On the evening of August 18, 2015, the group ate dinner indoors because the wind was howling and the water, choppy. Musgrove had wine with dinner, but did not become visibly intoxicated. Around 9 p.m., she went to the Silver's family bungalow to watch a movie with his then young children. After agreeing via text message to meet up with 47-year-old Martin Herold (Herold), another member of Silver's encourage, Musgrove told Silver's family she was not feeling well and excused herself to go back to her bungalow a little after 10 p.m.

Musgrove then met up with Herold to "party." Although precisely where they met and precisely what they did is subject to some dispute, it is undisputed that over the next hour or so Musgrove and Herold kissed, Musgrove drank more wine, and Musgrove ingested cocaine.

At some point around midnight, and after departing from her rendezvous with Herold, Musgrove disrobed in her bungalow and climbed down the ladder from her bungalow's platform into the dark waters of the lagoon for a nighttime dip.

Musgrove did not show up at breakfast or lunch the next day.

Her body washed up onto shore the following night. Two autopsies confirmed that her cause of death was accidental drowning, with contributing causes of alcohol and drug use. Her blood alcohol content was 0.20, which is more than twice the legal limit for drinking. She also had a "significant" amount of cocaine in her liver.

B. Employment relationships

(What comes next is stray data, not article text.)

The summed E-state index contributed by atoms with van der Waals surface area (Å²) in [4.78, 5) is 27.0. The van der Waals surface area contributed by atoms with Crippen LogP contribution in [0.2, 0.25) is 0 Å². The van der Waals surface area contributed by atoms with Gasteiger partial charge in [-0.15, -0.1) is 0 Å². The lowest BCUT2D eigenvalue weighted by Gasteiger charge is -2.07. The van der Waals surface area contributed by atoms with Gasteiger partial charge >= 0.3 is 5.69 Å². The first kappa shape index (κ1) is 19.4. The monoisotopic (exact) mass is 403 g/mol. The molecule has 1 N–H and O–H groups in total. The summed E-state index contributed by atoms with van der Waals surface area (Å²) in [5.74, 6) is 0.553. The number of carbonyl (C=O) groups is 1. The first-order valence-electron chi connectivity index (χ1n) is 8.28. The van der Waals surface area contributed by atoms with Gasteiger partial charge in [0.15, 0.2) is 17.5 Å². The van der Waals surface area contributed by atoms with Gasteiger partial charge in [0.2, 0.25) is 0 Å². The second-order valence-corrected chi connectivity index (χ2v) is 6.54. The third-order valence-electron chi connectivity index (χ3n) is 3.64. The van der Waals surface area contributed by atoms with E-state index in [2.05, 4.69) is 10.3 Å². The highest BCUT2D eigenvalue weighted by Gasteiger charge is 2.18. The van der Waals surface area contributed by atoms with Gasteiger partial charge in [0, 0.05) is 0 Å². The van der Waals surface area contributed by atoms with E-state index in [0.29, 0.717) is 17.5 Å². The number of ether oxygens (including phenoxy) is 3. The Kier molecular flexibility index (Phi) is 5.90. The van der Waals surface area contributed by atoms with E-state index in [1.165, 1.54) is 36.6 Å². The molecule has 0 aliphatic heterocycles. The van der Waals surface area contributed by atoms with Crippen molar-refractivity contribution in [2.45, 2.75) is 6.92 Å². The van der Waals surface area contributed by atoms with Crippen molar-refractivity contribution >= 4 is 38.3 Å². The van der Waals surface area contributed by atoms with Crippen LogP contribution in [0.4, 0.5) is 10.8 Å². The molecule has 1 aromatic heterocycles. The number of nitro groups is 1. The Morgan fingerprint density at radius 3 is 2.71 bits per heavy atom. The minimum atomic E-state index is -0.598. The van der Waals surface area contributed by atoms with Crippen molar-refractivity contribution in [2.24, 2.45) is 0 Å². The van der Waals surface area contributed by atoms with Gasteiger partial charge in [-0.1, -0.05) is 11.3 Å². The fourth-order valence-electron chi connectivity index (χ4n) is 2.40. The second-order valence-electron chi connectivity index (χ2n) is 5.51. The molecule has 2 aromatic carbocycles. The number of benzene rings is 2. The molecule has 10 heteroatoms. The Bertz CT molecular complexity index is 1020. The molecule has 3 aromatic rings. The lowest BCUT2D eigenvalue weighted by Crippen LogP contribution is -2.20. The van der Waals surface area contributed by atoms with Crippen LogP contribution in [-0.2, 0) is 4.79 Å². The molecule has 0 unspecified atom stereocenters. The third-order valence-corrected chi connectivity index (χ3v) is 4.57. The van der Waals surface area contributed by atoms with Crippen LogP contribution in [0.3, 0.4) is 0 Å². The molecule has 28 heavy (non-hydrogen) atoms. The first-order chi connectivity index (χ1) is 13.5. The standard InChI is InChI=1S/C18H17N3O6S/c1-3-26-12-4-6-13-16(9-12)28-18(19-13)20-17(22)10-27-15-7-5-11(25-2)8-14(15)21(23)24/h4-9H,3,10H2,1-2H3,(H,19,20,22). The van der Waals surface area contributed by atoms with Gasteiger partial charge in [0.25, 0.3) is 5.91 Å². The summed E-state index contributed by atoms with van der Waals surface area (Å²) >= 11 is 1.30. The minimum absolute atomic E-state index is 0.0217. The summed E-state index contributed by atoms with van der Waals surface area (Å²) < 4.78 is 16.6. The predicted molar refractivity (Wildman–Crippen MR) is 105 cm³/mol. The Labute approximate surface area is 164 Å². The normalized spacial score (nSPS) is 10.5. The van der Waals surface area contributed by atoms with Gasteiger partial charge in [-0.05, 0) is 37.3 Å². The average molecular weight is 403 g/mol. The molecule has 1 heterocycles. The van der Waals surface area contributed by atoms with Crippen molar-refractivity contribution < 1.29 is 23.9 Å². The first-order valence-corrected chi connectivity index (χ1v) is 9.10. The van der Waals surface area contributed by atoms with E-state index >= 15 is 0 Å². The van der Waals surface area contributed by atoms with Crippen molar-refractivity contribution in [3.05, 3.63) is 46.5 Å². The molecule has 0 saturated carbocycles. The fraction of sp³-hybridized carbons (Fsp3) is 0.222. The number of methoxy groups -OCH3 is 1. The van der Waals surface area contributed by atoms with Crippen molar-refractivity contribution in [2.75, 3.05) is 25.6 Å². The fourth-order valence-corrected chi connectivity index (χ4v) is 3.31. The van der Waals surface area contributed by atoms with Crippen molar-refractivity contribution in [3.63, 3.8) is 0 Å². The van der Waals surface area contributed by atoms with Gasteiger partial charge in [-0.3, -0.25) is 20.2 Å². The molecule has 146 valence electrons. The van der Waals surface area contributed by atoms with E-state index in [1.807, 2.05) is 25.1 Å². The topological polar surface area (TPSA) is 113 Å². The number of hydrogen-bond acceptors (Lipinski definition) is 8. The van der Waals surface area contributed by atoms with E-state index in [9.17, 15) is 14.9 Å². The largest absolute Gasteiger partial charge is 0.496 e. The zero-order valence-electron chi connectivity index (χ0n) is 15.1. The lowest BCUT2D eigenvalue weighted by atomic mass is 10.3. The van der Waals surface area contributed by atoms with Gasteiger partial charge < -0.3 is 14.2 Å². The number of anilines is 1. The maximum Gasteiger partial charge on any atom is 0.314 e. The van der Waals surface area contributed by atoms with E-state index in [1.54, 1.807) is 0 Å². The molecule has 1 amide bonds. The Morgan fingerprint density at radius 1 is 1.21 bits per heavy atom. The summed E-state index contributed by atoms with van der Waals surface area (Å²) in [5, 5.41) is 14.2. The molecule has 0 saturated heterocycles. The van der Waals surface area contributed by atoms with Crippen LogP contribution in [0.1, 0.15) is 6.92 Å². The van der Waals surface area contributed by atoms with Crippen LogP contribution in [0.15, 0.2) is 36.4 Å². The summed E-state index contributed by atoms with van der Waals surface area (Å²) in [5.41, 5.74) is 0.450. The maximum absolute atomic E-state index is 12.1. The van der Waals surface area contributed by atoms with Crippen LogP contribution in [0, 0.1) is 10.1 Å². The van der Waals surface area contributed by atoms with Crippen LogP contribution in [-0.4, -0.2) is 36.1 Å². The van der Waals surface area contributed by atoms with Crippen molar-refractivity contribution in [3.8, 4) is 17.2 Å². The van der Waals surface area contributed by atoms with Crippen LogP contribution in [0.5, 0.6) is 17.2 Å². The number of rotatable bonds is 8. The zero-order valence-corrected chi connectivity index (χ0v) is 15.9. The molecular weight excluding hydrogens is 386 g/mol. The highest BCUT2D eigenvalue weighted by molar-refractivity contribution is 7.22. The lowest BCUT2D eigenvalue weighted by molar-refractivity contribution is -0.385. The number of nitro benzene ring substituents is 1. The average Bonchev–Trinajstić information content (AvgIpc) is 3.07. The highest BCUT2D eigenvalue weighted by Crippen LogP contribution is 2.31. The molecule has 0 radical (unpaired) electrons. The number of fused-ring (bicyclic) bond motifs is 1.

1. Musgrove

For many years prior to the August 2015 trip, Musgrove had been working as Silver's executive assistant. She was officially employed by Silver Pictures Entertainment.

Going to Bora Bora was not a requirement of her job. Rather, Silver invited Musgrove to come along if she wanted: If she came, she would continue to receive her salary and would be expected to spend "maybe 10 percent" of her time coordinating with the resort's staff and others in lining up the recreational activities and meals for Silver and his guests; the rest of the time, however, she would be "on vacation" like the others and would have her travel, lodging, and other expenses paid.

Silver did not prohibit his guests from partaking of alcohol at dinner, at the resort's bars, or through room service; conversely, he did not require or pressure anyone to drink. Whether and how much to drink alcohol was up to each guest.

2. Herold

For over a decade prior to August 2015, Silver had personally employed Herold as his "family's personal chef" who would travel with Silver and his family, and prepare their meals. Silver paid Herold a salary and covered all of his travel, lodging, and other expenses, including any alcohol Herold chose to drink.

Herold arrived in Bora Bora a few days before the rest of Silver's entourage in order to purchase groceries for the lunches and dinners he was to prepare during the trip. Herold had no fixed working hours; instead, he was expected to prepare the group's lunches and dinners, but was otherwise free to spend his remaining time however he wished.

C. Personal relationship between Musgrove and Herold

By August 2015, Musgrove and Herold were not strangers. They had met a few years prior, when Musgrove was traveling as Silver's executive assistant and Herold was accompanying Silver's family as their chef.